Conditional HTML Alternatives

Paul Prescod (papresco@calum.csclub.uwaterloo.ca)
Mon, 18 Mar 1996 10:36:42 -0500


Date: Mon, 18 Mar 1996 10:36:42 -0500
Message-Id: <199603181536.KAA23919@undergrad.math.uwaterloo.ca>
To: "David W. Morris" <dwm@shell.portal.com>, html-wg@w3.org, www-html@w3.org
From: Paul Prescod <papresco@calum.csclub.uwaterloo.ca>
Subject: Conditional HTML Alternatives

David and I were discussing an alternative conditional HTML strategy that
requires application tag conventions like <FRAME><NOFRAME>, <TABLE><NOTABLE>. 

At 06:05 PM 3/17/96 -0800, you wrote:
>I believe the difficulty with this approach  has to do with not 
>knowing whether the unknown tag might have content or not. 

In the long run, this is solved because documents are supposed to have DTDs.
That was one of the major points of Dan's post on conditional features. In
the short run, there are three possible conventions that can clarify this
issue. 

#1.Force the NOXYZ first (that's not so nice, but doable)

#2.Require all new elements to have non-omittable end tags. 

#3.The third solution is actually pretty nice, I think. We can require all
new elements to _contain_ a NOXYZ tag. So if we go back in time and were
recreating HR, it would be

<HR>
<NOHR>
----------------
</NOHR>
</HR>

And IMG would be

<IMG SRC="rover.gif">
<NOIMG>
A picture of my dog.
</NOIMG>
</IMG>

Now if we change the DTD to make the NOING tags ommittable in the DTD, then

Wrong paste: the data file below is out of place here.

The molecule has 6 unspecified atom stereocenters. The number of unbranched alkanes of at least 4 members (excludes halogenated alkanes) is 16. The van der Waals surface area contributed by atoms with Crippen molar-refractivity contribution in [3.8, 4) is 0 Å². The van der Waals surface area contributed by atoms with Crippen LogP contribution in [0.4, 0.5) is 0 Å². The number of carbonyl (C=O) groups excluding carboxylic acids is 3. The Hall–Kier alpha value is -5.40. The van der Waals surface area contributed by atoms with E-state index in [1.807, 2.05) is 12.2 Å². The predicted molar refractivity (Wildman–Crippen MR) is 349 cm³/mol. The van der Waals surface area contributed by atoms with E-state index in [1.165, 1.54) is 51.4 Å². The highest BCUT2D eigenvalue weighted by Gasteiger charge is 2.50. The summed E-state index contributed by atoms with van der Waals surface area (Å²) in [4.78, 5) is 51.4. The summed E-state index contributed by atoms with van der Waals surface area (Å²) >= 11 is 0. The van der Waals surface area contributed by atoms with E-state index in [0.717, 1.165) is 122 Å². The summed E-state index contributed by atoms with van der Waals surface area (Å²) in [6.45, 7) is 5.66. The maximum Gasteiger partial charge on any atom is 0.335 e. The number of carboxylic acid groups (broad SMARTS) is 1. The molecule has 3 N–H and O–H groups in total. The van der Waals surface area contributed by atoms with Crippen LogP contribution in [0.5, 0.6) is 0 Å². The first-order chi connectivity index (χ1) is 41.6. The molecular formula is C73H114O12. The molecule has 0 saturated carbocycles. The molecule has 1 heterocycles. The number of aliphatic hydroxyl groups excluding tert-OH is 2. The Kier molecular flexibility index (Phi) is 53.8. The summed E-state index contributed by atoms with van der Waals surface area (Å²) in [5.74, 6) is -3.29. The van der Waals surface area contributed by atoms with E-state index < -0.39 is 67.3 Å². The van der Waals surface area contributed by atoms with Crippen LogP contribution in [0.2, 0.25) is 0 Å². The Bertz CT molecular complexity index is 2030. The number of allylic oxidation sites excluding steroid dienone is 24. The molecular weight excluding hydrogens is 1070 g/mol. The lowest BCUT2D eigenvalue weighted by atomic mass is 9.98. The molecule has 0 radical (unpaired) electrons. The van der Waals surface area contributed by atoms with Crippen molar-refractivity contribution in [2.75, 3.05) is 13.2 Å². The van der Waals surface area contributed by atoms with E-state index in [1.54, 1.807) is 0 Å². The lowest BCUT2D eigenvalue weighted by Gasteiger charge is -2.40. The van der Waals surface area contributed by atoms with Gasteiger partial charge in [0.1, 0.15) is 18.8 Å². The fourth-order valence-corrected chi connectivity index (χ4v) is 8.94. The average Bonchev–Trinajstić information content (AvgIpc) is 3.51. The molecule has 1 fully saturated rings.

we have

<IMG SRC="rover.gif">
A picture of my dog.
</IMG>

Which looks alot like the much lauded (and much grieved) FIG element. One
neat thing about the NOXXX proposal is that element alternates can be
enforced in the DTD the way FIG did it.

This convention is similar to Joe English's ALT proposal, but it creates a
new alternate element for each new feature.  This allows you to customize
the content model of the alternate contents. (the potential for abuse
otherwise is quite high)

>It might work if the <NOxxx> element were first but my
>intuition is that since we need some new mechanism, the marked sections
>or CPP approaches are more general and easier to understand and no 
>harder to implement.

They aren't harder to implement, but they involve a very different paradigm.
The convention I describe is a feature for _conditional display of
elements_. CPP or marked sections are _conditional inclusion of elements_.
It is a level above that which I am proposing. That extra level could add in 

 * boundary problems (esp. with SGML's mystical RS/RE rules), 
 * validation problems (it was valid with _these_ sets of flags), 
 * editing problems (same as the validation problems) etc.

I also wonder what new problems will arise as the Web evolves. When we add
entity management, will there be interactions? 

> >    Since SGML validation utilities wouldn't understand the
> >    features, the whole file including alternative forms would have
> >    to validate as is.
> 
>> This is a good thing, isn't it? I don't think most people want to have to
>> run their validation script 8 times with different flags.
>
>What I was trying to say I think was that to validate new feature XYZ,
>the sgmls-s would require a DTD that represented all features. Furthermore,
>all new features would be constrained to co-exist within a 'single' DTD.

I think that this is a very good thing. An HTML document should validate
according to a single DTD. Rhe conditional inclusion proposals move us away
from that by making it harder to validate, and introducing the concept of a
document that validates to different DTDs depending on what flags you use.
Imagine people faced with a WebTech validator that returns: "This document
fails to validate when TABLES are turned off, FRAMES are turned on and
SCRIPT is turned off." I think any new validation burden should be avoided.

It is better to just make a superset DTD. 

Opinions?

 Paul Prescod